Then along came Limp Bizkit a few years later and wrapping up the anger with puerile humour and more straight up aggression and invocations to just break stuff went down a storm with them.

LB were briefly unfeasibly huge here around 2000. From nowhere Take A Look Around became their first charting single entering at #3 to my bemusement and following up with Rollin’ actually topping the charts for 2 weeks with the accompanying Chocolate Starfish album also hitting the top and going 5 times platinum. From there though, just like Bill says it was a swift fall. Next album only went Gold.

Linkin Park were the more serious counterpoint and the other big nü-metal act here. There were a few British acts like Lostprophets who ended in ignominy as lead singer was jailed for 29 years for sexual offences against minors but in the main we liked our nü-metal American.

Thanks as ever Bill for fleshing things out.

mt58
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April 28, 2023 12:08 pm
Reply to  Virgindog

There’s a topic:
Albums, (or even singles) by artists that don’t exactly fit in with the rest of their catalog – but are possibly their best work.

cappiethedog
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April 28, 2023 9:01 pm
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Mercury Rev’s Bobbie Gentry’s The Delta Sweetie Revisited.

blu_cheez
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April 28, 2023 8:27 pm

Most of this music is so, so bad. I’m down with a lot of the bands that inspired this genre, but the bulk of it was just basic, juvenile, kind of hateful music that I was counting the hours until it went away. Having 20+ years without Fred Durst anywhere in my life has been wonderful.

dutchg8r
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April 29, 2023 11:56 am

Once again, V-Dog totally sticks the landing in perfectly defining a genre in a way that makes total sense to me but I could never have articulated it so well. Awesome job.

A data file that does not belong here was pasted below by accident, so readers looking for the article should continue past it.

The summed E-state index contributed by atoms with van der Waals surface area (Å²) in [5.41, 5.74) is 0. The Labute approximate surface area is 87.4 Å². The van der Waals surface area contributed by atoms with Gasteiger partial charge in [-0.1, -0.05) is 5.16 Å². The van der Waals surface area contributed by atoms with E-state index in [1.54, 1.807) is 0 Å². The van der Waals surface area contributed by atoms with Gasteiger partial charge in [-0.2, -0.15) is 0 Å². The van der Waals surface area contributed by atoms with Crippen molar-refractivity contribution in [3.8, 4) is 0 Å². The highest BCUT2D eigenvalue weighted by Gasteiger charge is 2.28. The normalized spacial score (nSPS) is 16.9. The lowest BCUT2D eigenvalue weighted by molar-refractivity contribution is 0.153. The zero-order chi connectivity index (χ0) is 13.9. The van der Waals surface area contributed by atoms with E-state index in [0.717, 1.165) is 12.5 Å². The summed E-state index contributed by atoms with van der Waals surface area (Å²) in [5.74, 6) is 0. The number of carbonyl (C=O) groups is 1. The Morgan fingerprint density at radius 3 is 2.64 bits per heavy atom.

I didn’t get into nu metal like a lot of other early 20 somethings of my era did, and I think alot of it had to do with the fact I wasn’t super angsty at that time. I didn’t need the cathartic release Korn and RATM provided others. But I did understand it for what it was, and appreciated how well it resonated for others at that time. Totally dug the musical direction those songs went in too, I loved the blend of rock, rap, and metal sounds.

Especially appreciated the tidbit about all the extra strings on guitars and bass those bands introduced to the ongoing music evolution.

Obviously I have a greater appreciation for Jonathan Davis considering he’s a mega-Duranie, and has remained so for all these years. Reading or hearing him totally fanboy about Simon LeBon is always a treat. 😁

Zeusaphone
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April 29, 2023 1:04 pm

Comparing rappers to minstrels is just asking for trouble

cstolliver
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April 29, 2023 1:57 pm
Reply to  Zeusaphone

I’m sure he’s talking about the medieval, original version of the term, not the racist American interpretation.

Zeusaphone
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April 29, 2023 6:52 pm
Reply to  Virgindog

American racist code language is a minefield.

You may (or may not) want to read up on minstrel shows or minstrelsy as the terms pertain to 19th and 20th century American theater.

https://en.wikipedia.org/wiki/Minstrel_show

Zeusaphone
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April 29, 2023 6:47 pm
Reply to  cstolliver

I’m sure he was, but it would be easy an easy step to conflate it with minstrel shows out of ignorance or bad faith.

Aaron3000
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April 30, 2023 9:37 pm

I just want to give mad props to the adbot that stuck this in a most appropriate spot in the article. Bravo!

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Aaron3000
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April 30, 2023 10:21 pm